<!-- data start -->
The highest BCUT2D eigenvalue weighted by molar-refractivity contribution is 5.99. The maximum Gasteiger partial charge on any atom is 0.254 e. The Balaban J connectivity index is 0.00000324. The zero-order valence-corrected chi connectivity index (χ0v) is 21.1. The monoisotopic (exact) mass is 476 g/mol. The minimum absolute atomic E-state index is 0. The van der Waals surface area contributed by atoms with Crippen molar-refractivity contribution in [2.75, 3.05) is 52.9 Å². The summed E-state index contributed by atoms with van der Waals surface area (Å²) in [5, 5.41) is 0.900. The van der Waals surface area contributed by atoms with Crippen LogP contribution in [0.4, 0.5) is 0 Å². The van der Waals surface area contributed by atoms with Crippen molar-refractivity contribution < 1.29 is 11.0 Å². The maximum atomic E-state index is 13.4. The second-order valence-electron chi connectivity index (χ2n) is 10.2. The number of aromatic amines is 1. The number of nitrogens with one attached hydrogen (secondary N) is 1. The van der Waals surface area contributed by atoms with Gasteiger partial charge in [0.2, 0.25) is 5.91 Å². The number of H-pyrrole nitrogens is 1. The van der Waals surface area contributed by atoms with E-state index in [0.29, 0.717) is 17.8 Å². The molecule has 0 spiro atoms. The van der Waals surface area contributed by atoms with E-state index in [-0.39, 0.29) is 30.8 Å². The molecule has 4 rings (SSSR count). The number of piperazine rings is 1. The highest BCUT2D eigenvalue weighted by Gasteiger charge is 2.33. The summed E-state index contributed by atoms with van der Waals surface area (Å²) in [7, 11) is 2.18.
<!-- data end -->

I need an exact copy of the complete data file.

The highest BCUT2D eigenvalue weighted by molar-refractivity contribution is 5.99. The maximum Gasteiger partial charge on any atom is 0.254 e. The Balaban J connectivity index is 0.00000324. The zero-order valence-corrected chi connectivity index (χ0v) is 21.1. The monoisotopic (exact) mass is 476 g/mol. The minimum absolute atomic E-state index is 0. The van der Waals surface area contributed by atoms with Crippen molar-refractivity contribution in [2.75, 3.05) is 52.9 Å². The summed E-state index contributed by atoms with van der Waals surface area (Å²) in [5, 5.41) is 0.900. The van der Waals surface area contributed by atoms with Crippen LogP contribution in [0.4, 0.5) is 0 Å². The van der Waals surface area contributed by atoms with Crippen molar-refractivity contribution < 1.29 is 11.0 Å². The maximum atomic E-state index is 13.4. The second-order valence-electron chi connectivity index (χ2n) is 10.2. The number of aromatic amines is 1. The number of nitrogens with one attached hydrogen (secondary N) is 1. The van der Waals surface area contributed by atoms with Gasteiger partial charge in [0.2, 0.25) is 5.91 Å². The number of H-pyrrole nitrogens is 1. The van der Waals surface area contributed by atoms with E-state index in [0.29, 0.717) is 17.8 Å². The molecule has 0 spiro atoms. The van der Waals surface area contributed by atoms with E-state index in [-0.39, 0.29) is 30.8 Å². The molecule has 4 rings (SSSR count). The number of piperazine rings is 1. The highest BCUT2D eigenvalue weighted by Gasteiger charge is 2.33. The summed E-state index contributed by atoms with van der Waals surface area (Å²) in [7, 11) is 2.18.